Tuesday, November 20

King


King

of the Pigs

By Michael Horowitz

Daily Senior Bruin Staff

The Nine Inch Nails "Self-Destruct Tour" is back in town and it
hasn’t lost much intensity or emotion. Tuesday’s show at the
Universal Amphitheatre wasn’t the intimate clusterfuck of cult fans
that filled the Palace, but the tight set, mood-enhancing
theatrics, and still-impressive staging allowed the Nails to affect
thousands more.

Trent Reznor is on the verge of being heinously over-publicized.
His much-celebrated mudbath at Woodstock and his brilliant "NBK"
soundtrack have generated him plenty of press; he’s now suffering
genre and generational idolatry. So what’s a self-loathing,
society-hating musician to do?

Well for starters he can shock the KIIS-FM fools who showed up
because they’ve memorized "Closer." He can rock harder than the
KROQ junkies who pressed redial until they bled. And he can give
his all to the faithful.

Cool Trent moments: fucking his guitarist’s face, smashing his
bassist to the floor and throwing water bottles at anything that
breathed.

Annoying "Mr. Anger" moments: the self-parodying, arena-rock
lightshow, an annoying video-screen reminiscent of UCLA
construction and a setlist that was built more for fan recognition
than emotional structure.

As Reznor leaves any semblance of underground status, there are
questions that need to be addressed. Like, what’s with that
bottomless rage thing? And, does he attack roadies because he’s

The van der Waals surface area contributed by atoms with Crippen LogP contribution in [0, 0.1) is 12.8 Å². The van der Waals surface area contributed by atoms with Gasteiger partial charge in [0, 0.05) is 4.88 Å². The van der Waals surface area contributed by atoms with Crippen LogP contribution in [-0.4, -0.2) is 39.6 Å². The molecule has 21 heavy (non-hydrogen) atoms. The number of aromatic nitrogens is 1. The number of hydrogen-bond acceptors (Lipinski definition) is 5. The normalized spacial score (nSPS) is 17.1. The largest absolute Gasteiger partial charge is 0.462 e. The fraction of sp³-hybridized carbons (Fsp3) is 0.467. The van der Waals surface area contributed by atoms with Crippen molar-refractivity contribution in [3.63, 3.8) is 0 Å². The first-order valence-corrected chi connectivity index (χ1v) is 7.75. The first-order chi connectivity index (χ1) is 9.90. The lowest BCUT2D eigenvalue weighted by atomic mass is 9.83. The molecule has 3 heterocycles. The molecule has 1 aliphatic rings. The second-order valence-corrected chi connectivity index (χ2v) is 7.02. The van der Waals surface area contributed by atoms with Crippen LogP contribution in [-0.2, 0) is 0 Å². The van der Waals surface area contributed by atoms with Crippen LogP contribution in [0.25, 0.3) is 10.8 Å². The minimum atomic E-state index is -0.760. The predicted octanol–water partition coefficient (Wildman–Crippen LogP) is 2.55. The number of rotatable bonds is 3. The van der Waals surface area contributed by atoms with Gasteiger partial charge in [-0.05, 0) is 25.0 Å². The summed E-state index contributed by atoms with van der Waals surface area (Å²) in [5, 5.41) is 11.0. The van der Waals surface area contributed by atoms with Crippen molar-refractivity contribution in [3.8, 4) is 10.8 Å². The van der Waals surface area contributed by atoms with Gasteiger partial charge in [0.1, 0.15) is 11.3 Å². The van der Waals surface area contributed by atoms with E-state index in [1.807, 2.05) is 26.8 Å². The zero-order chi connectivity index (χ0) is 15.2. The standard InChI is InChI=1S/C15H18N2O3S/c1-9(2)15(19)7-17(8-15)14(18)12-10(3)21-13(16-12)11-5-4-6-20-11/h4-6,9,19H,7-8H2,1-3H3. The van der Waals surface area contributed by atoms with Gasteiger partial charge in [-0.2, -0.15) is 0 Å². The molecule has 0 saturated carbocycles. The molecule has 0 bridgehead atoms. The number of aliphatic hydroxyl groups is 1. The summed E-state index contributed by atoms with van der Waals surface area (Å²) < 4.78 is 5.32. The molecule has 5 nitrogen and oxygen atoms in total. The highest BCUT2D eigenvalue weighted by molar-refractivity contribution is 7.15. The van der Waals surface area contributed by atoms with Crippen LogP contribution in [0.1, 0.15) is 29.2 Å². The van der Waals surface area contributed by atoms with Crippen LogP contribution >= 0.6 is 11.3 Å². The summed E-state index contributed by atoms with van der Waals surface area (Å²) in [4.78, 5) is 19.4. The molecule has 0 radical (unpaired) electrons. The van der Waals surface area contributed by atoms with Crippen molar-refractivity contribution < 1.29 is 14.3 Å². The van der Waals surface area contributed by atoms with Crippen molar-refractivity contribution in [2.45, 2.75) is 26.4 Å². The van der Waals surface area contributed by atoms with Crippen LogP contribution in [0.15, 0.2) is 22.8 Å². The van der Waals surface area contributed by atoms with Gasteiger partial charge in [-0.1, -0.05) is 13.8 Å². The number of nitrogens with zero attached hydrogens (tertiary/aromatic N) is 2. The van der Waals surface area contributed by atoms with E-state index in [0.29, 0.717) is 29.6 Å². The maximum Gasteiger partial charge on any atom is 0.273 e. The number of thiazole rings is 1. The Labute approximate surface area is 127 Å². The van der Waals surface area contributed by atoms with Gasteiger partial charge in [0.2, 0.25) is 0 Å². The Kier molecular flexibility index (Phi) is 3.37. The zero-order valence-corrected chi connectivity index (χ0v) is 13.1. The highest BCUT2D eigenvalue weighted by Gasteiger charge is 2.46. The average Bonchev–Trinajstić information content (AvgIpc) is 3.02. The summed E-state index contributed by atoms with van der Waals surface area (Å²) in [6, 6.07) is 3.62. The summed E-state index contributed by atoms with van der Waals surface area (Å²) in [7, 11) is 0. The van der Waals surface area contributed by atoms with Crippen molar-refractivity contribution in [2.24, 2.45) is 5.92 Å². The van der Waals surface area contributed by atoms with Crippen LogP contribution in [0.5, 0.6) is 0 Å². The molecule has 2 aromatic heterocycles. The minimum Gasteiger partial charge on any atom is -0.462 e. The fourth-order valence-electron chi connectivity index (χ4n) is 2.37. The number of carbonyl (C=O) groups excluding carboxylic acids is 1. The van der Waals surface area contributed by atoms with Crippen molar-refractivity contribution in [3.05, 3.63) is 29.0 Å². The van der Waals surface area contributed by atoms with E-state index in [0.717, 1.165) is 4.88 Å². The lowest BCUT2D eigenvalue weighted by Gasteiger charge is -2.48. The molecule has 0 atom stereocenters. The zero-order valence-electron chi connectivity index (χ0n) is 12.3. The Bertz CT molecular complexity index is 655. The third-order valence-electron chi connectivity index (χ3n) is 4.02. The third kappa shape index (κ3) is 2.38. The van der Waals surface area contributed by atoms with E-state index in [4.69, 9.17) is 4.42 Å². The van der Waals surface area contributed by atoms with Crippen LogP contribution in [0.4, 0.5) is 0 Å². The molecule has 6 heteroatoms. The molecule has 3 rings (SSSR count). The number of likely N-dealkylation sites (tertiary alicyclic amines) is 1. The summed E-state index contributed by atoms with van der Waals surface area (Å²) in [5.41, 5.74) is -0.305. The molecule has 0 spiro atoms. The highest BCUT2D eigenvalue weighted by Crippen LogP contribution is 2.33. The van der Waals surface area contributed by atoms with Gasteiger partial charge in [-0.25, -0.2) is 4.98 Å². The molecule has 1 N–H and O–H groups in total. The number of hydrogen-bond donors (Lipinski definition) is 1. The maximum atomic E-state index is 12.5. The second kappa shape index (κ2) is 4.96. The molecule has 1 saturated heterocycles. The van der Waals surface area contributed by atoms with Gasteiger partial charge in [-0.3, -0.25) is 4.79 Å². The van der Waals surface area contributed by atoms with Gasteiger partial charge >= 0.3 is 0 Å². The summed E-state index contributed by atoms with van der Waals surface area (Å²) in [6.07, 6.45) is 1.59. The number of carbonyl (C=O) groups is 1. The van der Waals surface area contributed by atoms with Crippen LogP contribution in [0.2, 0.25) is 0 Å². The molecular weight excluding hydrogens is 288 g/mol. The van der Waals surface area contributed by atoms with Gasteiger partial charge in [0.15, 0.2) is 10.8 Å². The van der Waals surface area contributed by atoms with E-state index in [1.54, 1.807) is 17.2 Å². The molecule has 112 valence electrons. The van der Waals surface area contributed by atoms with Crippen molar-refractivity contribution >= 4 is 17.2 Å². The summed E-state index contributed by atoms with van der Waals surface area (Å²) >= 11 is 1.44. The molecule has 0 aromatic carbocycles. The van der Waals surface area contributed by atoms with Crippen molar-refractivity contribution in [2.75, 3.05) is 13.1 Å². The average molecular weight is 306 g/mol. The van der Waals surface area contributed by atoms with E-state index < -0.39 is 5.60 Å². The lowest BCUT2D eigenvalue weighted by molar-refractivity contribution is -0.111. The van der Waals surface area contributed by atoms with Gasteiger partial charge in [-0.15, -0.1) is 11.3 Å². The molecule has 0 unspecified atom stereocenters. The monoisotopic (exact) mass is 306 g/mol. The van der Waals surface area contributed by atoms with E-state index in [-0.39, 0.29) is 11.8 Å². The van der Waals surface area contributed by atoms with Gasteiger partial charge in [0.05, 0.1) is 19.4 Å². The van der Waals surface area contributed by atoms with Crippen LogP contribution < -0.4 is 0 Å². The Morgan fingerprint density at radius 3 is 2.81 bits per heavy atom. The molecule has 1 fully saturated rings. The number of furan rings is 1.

suffering artistic angst or is he just a malicious dick who knows
how to put on a good show? Or, several more notches down the
disappointing ladder, is it choreographed like professional
wrestling?

There’s a lot of evidence in all directions. To support the
Three Physical Outbursts Per Show Model, Trent did smile a whole
lot. He does freak out in every show, and the intensity level is
almost too perfect to be anything but managed. On other hand, some
of his actions are completely belligerent and sometimes go unseen.
After the fourth song on Tuesday night he went backstage and hurled
a water bottle into a roadie’s gut from only a yard out. It
couldn’t have been for effect.

At a certain point this debate leaves the realm of
intellectualism. A probable compromise is that Reznor onstage is
simply a spoiled intensely-dramatic lightning rod. If he wants to
smack his set-up crew with a microphone stand, he does, because all
they can do is set it up again for him. He’s not solely motivated
by Spinal Tap theatrics, but he’s at least aware that he’s fun to
watch.

Overall song selection was interesting in this second leg of the
tour. While he ignored a lot of great tracks from "Pretty Hate
Machine," his finally has started to play "Ruiner" and "Piggy," two
new selections that work well live. And one could almost justify
Nails playing a seated arena and ending with a slow song by the
lush version of "Something I Can Never Have."

The crowd … sucked! Apparently on Monday night there was
moshing in the aisles to the point of a security risk. Tuesday,
people had lighters, they clapped along to "Hurt" and the
excitement level dipped below pathetic several times. Further
enhancing the general sense of misanthropy among NIN faithful was
the crowd’s reaction to Reznor’s comment: "You’re a polite crowd!"
They cheered.

If the biggest Nails fans bought tickets to Monday night and the
second-best fans purchased Tuesday seats, fans going to either
Thursday or Friday nights’ performance will have to endure the
quietest, most serene crowd since the Pebble Beach Golf Tournament.
And no one wants Reznor and friends to be simply par.

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